In popular culture[edit]

Comics[edit]

  • Larry Feign's Lily Wong comic stories, about the buildup to the handover of Hong Kong to China, frequent uses the term, often in a derogatory sense used by Lily's father.

Film[edit]

Games[edit]

  • In the video game Alpha Protocol (2010), the main character Mike Thornton is referred to as "gweilo" by the Chinese triad leader Hong Shi.
  • In the computer game Deus Ex (2000), when the player embarks on the Hong Kong mission he is often disparagingly referred to as "gweilo" by locals when attempting to talk to them. The phrase is also used by the harvester leader and a weapons merchant in the 2011 prequel Deus Ex: Human Revolution (other characters in the China chapters use laowai).
  • In the video game Indiana Jones and the Emperor's Tomb (2003), Kai's Chinese men often say 'Kill the Gwai lo!' when they see Indy.
  • In the video game Kane & Lynch 2: Dog Days (2010), some Shanghai gang members refer to Kane or Lynch as gweilo.
  • In the video game Mafia II (2010), the protagonist Vito is derogatively referred to as "gweilo" by Chinese characters.
  • In the video game BioShock Infinite (2013), Booker DeWitt is called a "gweilo" by a Chinese prisoner in Finkton.

Literature[edit]

Television[edit]

... While historically, "gwai lo" may have been used by Chinese people as a derogatory remark concerning foreigners, particularly European Westerners, the persons consulted by the Council indicate that it has since lost much of its derogatory overtone. The Council finds that the expression has also lost most of its religious meaning, so that "foreign devil" no longer carries the theological significance it once did. Based on its research, the Council understands that the expression has gone from being considered offensive to, at worst, merely "impolite."

According to CFMT-TV, "Gwei Lo" was used as "a self-deprecating term of endearment".[16] Others, however, particularly foreigners living in Hong Kong, and non-Chinese subjected to the term in Vancouver and Toronto, find it to be demeaning or racist.

  • In the HBO drama Deadwood (2004–2006), Chinese settler Mr. Wu frequently applies the term gwai lo to various white men.

Theatre[edit]

  • "Gweilo: The rite of passage of a golden boy in colonial Hong Kong" was the title of the one-man show performed by Micah Sandt in Hong Kong (2016) adapted from the memoir by Martin Booth.[17]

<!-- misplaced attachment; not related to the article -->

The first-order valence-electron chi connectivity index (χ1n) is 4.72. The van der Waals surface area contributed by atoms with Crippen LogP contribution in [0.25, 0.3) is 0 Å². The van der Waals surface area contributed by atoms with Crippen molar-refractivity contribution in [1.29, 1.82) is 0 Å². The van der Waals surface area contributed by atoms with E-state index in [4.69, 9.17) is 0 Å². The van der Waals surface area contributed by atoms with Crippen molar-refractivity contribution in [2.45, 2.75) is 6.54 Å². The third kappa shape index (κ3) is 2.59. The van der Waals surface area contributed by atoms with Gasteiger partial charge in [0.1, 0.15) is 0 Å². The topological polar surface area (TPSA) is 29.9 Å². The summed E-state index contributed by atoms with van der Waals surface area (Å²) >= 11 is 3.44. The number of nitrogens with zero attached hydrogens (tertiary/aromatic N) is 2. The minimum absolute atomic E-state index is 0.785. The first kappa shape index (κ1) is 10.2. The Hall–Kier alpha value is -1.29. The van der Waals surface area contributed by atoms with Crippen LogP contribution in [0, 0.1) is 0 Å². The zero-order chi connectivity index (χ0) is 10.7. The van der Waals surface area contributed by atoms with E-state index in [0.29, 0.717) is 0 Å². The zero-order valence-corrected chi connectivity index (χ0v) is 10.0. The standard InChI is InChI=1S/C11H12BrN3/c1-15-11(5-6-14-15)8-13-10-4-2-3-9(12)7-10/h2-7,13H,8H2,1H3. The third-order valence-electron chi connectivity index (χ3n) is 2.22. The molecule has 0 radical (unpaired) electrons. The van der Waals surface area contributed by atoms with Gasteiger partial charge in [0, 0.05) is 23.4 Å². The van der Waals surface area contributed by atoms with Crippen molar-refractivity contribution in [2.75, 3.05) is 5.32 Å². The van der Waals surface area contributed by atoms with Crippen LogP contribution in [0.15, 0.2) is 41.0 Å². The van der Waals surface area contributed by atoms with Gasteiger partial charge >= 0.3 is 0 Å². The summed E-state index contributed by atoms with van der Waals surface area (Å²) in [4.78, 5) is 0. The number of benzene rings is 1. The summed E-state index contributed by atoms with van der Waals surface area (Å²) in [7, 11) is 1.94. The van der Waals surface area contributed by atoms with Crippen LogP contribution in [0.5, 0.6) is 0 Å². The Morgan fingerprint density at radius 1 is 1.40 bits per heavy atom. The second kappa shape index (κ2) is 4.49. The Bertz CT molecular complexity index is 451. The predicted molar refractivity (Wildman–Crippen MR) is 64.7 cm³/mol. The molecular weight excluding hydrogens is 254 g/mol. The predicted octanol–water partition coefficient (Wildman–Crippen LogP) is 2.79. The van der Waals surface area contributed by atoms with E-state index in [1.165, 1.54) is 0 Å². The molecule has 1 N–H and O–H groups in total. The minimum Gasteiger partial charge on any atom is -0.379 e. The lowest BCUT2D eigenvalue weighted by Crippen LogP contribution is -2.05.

See also[edit]

References[edit]

  1. ^ Yu, Irene (7 November 2006). "MP shouldn't generalize". Richmond News. Archived from the original on 12 March 2007. Retrieved 12 February 2014.
  2. ^ Brown, Jules. Gardner, Dinah. Hong Kong and Macau, 2002. Rough Guides publishing. ISBN 978-1-85828-872-7. p 399
  3. ^ Patrick J. Cummings; Hans-Georg Wolf (2011). A Dictionary of Hong Kong English: Words from the Fragrant Harbor. Hong Kong University Press. p. 69. ISBN 9789888083305.
  4. ^ Lafayette De Mente, Boyé (2000). The Chinese Have a Word for It: The Complete Guide to Chinese Thought and Culture. McGraw-Hill. p. 145. ISBN 978-0-658-01078-1.
  5. ^ Judith T. Zeitlin (2007). The Phantom Heroine: Ghosts and Gender in Seventheenth-century Chinese Literature. University of Hawaii Press. p. 4. ISBN 978-0824830915.
  6. ^ Zhidong Hao (2011). Macau History and Society. Hong Kong University Press. p. 86. ISBN 978-9888028542.
  7. ^ Oriental Expat. Gaijin, Farang, Gweilo – Confused? Retrieved 10 December 2006.
  8. ^ David Leffman; Jules Brown (2009). The Rough Guide to Hong Kong & Macau (7th ed.). Rough Guides. p. 338. ISBN 978-1848361881.
  9. ^ D'Souza, Ajay. "SBS Radio – I'm on the radio again! » Cantonese.hk: The views and experiences of an Australian learning Cantonese". Retrieved 3 February 2017.
  10. ^ "gweilo – definition of gweilo in English – Oxford Dictionaries". Retrieved 3 February 2017.
  11. ^ a b Yip, Virginia; Matthews, Stephen (2001). Intermediate Cantonese: A Grammar and Workbook. London: Routledge. pp. 168–70. ISBN 0-415-19387-7.
  12. ^ {{cite web|url=https://www.scmp.com/magazines/hk-magazine/article/2038121/michael-wong-doesnt-being-called-gweilo/%7Ctitle=Michael Wong doesn't like being called a Gweilo » South China Morning Post|first=Michael|last=Wong|publisher=|accessdate=25 July 2016}
  13. ^ Patrick J. Cummings; Hans-Georg Wolf (2011). A Dictionary of Hong Kong English: Words from the Fragrant Harbor. Hong Kong University Press. pp. 67–68. ISBN 9789888083305.
  14. ^ 第一滴血──從日方史料還原平型關之戰日軍損失 (6) News of the Communist Party of China December 16, 2011
  15. ^ CFMT-TV re Gwai Lo Cooking Archived 7 August 2011 at the Wayback Machine, CBSC Decision 99/00-0220. Decided 6 July 2000
  16. ^ Appendix to 'CFMT-TV re Gwai Lo Cooking ' Archived 28 May 2008 at the Wayback Machine,CBSC Decision 99/00-0220. Decided 6 July 2000
  17. ^ South China Morning Post Review, 16 April 2016